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Senators unveil draft nuclear waste management bill

From the April 26, 2013 issue of Public Power Daily

Originally published April 26, 2013

By Robert Varela
Editorial Director
A bipartisan group of four senators released a discussion draft of comprehensive nuclear waste management legislation that would establish a new nuclear waste administration and create a consent-based process for siting nuclear waste facilities. They are seeking comment on the discussion draft and a number of policy and technical questions by May 24.

Sens. Dianne Feinstein, D-Calif., and Lamar Alexander, R-Tenn.—the leaders of the Senate Appropriations Subcommittee on Energy and Water Development—and Energy and Natural Resources Committee Chairman Ron Wyden, D-Ore., and ranking member Lisa Murkowski, R-Alaska, collaborated on the proposal, which builds on work by the Blue Ribbon Commission on America’s Nuclear Future. 

The Nuclear Waste Administration Act of 2013 would establish a new federal agency, headed by a single administrator, but with an oversight board, to replace the Department of Energy as manager of the nuclear waste program. The bill directs the new agency to build a pilot spent fuel storage facility to store spent fuel from decommissioned nuclear power plants and emergency shipments from operating plants, as well as one or more consolidated storage facilities to store non-priority spent fuel for utilities or defense wastes for DOE on a temporary basis.

The legislation would establish a new siting process, applicable to both repositories and storage facilities, that requires the new nuclear waste agency to:
  • establish technical siting guidelines to evaluate sites; 
  • solicit states and communities to volunteer sites; 
  • obtain state, local and tribal consent to study sites; 
  • hold multiple public hearings before studying or selecting sites; 
  • obtain state, local and tribal consent to site a repository or storage facility; 
  • obtain congressional ratification of any consent agreement for a site; and 
  • obtain a license from the Nuclear Regulatory Commission to construct and operate a repository or storage facility. 
While constructing and operating the storage facility, the new agency would be required to continue making progress toward siting and constructing a repository. If substantial progress is not made on a repository, waste shipments to the storage facility (other than emergency shipments) would cease, although waste already in storage would remain there.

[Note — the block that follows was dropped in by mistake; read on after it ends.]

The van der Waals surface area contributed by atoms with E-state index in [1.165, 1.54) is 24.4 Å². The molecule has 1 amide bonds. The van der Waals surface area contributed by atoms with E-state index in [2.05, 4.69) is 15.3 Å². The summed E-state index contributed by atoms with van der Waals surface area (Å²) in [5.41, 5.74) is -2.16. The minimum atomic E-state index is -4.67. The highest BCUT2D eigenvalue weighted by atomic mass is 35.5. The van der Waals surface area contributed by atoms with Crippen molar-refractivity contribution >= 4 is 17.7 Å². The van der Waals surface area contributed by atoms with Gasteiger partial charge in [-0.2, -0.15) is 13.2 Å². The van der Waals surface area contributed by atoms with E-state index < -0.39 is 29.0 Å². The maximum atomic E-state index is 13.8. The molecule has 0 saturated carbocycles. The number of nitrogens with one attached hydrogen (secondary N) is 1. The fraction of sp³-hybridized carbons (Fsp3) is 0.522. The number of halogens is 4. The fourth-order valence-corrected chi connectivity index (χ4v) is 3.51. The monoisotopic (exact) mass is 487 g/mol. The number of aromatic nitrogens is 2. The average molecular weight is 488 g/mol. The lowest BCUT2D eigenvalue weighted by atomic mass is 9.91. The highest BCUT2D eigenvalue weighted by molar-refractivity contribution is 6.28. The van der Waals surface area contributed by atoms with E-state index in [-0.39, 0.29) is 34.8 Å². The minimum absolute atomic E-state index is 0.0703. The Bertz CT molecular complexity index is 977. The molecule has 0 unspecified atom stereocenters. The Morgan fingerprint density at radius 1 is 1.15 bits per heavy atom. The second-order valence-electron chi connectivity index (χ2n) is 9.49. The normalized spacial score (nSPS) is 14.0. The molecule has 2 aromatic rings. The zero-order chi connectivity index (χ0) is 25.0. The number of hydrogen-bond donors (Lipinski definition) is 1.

The fees collected from nuclear utilities (currently about $765 million per year) would be deposited into a new Working Capital Fund in the Treasury. Those funds would be available to the administration without further appropriation. Fees already collected (about $28.2 billion as of January 2013) remain in the Nuclear Waste Fund, where they would continue to be subject to appropriation.

"Our country can’t wait any longer to find a long-term solution for disposing of nuclear waste," Wyden said. "I’m hopeful the feedback we receive will help us finish the job and allow us to move forward with legislation that puts the U.S. back on the path to safely managing and permanently disposing of the most radioactive wastes." 

"While I continue to support Yucca Mountain as a permanent repository site, I also recognize the current realities that make that outcome unlikely at this time," Murkowski said. "It is my hope that this discussion draft will help us quickly resolve the outstanding issues surrounding the back-end of the nuclear fuel cycle, including whether progress on interim storage should be linked with the siting of a permanent repository."


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Senior Vice President, Publishing 
Jeanne Wickline LaBella

Editorial Director
Robert Varela

Editor, Public Power Daily
Jeannine Anderson

Communications Assistant
Fallon W. Forbush

Manager, Integrated Media 
David L. Blaylock

Integrated Media Editor 
Laura D’Alessandro